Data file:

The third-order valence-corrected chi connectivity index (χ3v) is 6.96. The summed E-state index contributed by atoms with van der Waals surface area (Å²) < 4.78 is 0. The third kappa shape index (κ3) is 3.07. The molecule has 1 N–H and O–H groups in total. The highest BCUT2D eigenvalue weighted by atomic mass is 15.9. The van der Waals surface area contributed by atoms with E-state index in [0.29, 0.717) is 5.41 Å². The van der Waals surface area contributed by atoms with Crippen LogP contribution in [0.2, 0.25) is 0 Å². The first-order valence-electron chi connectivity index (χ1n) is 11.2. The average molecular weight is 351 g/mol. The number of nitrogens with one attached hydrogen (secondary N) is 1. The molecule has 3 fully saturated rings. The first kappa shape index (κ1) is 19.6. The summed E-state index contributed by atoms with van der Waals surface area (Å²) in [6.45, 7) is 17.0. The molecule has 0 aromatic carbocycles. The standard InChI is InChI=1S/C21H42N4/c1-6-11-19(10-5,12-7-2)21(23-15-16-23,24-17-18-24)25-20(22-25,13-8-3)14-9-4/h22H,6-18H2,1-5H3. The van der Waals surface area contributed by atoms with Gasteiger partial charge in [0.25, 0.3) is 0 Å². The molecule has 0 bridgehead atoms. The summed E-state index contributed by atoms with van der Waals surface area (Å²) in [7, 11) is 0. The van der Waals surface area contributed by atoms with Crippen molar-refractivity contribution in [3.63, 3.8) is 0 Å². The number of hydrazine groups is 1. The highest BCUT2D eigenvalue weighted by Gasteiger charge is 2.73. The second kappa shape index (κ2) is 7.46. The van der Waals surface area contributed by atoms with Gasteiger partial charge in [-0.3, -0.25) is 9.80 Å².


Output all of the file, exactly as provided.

The third-order valence-corrected chi connectivity index (χ3v) is 6.96. The summed E-state index contributed by atoms with van der Waals surface area (Å²) < 4.78 is 0. The third kappa shape index (κ3) is 3.07. The molecule has 1 N–H and O–H groups in total. The highest BCUT2D eigenvalue weighted by atomic mass is 15.9. The van der Waals surface area contributed by atoms with E-state index in [0.29, 0.717) is 5.41 Å². The van der Waals surface area contributed by atoms with Crippen LogP contribution in [0.2, 0.25) is 0 Å². The first-order valence-electron chi connectivity index (χ1n) is 11.2. The average molecular weight is 351 g/mol. The number of nitrogens with one attached hydrogen (secondary N) is 1. The molecule has 3 fully saturated rings. The first kappa shape index (κ1) is 19.6. The summed E-state index contributed by atoms with van der Waals surface area (Å²) in [6.45, 7) is 17.0. The molecule has 0 aromatic carbocycles. The standard InChI is InChI=1S/C21H42N4/c1-6-11-19(10-5,12-7-2)21(23-15-16-23,24-17-18-24)25-20(22-25,13-8-3)14-9-4/h22H,6-18H2,1-5H3. The van der Waals surface area contributed by atoms with Gasteiger partial charge in [0.25, 0.3) is 0 Å². The molecule has 0 bridgehead atoms. The summed E-state index contributed by atoms with van der Waals surface area (Å²) in [7, 11) is 0. The van der Waals surface area contributed by atoms with Crippen molar-refractivity contribution in [3.63, 3.8) is 0 Å². The number of hydrazine groups is 1. The highest BCUT2D eigenvalue weighted by Gasteiger charge is 2.73. The second kappa shape index (κ2) is 7.46. The van der Waals surface area contributed by atoms with Gasteiger partial charge in [-0.3, -0.25) is 9.80 Å².